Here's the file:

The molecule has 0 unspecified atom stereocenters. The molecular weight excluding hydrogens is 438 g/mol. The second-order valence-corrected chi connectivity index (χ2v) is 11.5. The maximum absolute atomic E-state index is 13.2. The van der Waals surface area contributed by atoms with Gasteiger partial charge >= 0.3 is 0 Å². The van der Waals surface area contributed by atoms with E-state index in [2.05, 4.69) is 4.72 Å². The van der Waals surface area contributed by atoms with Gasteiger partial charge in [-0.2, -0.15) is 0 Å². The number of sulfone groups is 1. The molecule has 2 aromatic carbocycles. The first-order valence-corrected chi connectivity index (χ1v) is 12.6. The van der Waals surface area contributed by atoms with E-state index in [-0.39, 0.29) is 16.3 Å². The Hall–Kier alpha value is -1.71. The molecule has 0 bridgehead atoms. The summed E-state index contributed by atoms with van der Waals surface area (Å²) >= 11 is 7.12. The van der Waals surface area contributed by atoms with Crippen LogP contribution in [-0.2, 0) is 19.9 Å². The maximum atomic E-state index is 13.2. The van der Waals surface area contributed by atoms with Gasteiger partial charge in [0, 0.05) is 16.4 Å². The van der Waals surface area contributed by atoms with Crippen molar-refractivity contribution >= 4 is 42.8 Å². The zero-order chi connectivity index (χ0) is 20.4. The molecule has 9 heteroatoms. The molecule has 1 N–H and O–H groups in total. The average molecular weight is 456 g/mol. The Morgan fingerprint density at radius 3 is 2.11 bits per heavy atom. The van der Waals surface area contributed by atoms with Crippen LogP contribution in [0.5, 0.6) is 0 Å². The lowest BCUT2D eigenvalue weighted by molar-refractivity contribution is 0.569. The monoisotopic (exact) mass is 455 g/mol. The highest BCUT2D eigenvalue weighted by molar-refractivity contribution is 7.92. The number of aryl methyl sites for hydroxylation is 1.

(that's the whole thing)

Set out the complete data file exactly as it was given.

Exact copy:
The molecule has 0 unspecified atom stereocenters. The molecular weight excluding hydrogens is 438 g/mol. The second-order valence-corrected chi connectivity index (χ2v) is 11.5. The maximum absolute atomic E-state index is 13.2. The van der Waals surface area contributed by atoms with Gasteiger partial charge >= 0.3 is 0 Å². The van der Waals surface area contributed by atoms with E-state index in [2.05, 4.69) is 4.72 Å². The van der Waals surface area contributed by atoms with Gasteiger partial charge in [-0.2, -0.15) is 0 Å². The number of sulfone groups is 1. The molecule has 2 aromatic carbocycles. The first-order valence-corrected chi connectivity index (χ1v) is 12.6. The van der Waals surface area contributed by atoms with E-state index in [-0.39, 0.29) is 16.3 Å². The Hall–Kier alpha value is -1.71. The molecule has 0 bridgehead atoms. The summed E-state index contributed by atoms with van der Waals surface area (Å²) >= 11 is 7.12. The van der Waals surface area contributed by atoms with Crippen LogP contribution in [-0.2, 0) is 19.9 Å². The maximum atomic E-state index is 13.2. The van der Waals surface area contributed by atoms with Gasteiger partial charge in [0, 0.05) is 16.4 Å². The van der Waals surface area contributed by atoms with Crippen molar-refractivity contribution >= 4 is 42.8 Å². The zero-order chi connectivity index (χ0) is 20.4. The molecule has 9 heteroatoms. The molecule has 1 N–H and O–H groups in total. The average molecular weight is 456 g/mol. The Morgan fingerprint density at radius 3 is 2.11 bits per heavy atom. The van der Waals surface area contributed by atoms with Crippen LogP contribution in [0.5, 0.6) is 0 Å². The lowest BCUT2D eigenvalue weighted by molar-refractivity contribution is 0.569. The monoisotopic (exact) mass is 455 g/mol. The highest BCUT2D eigenvalue weighted by molar-refractivity contribution is 7.92. The number of aryl methyl sites for hydroxylation is 1.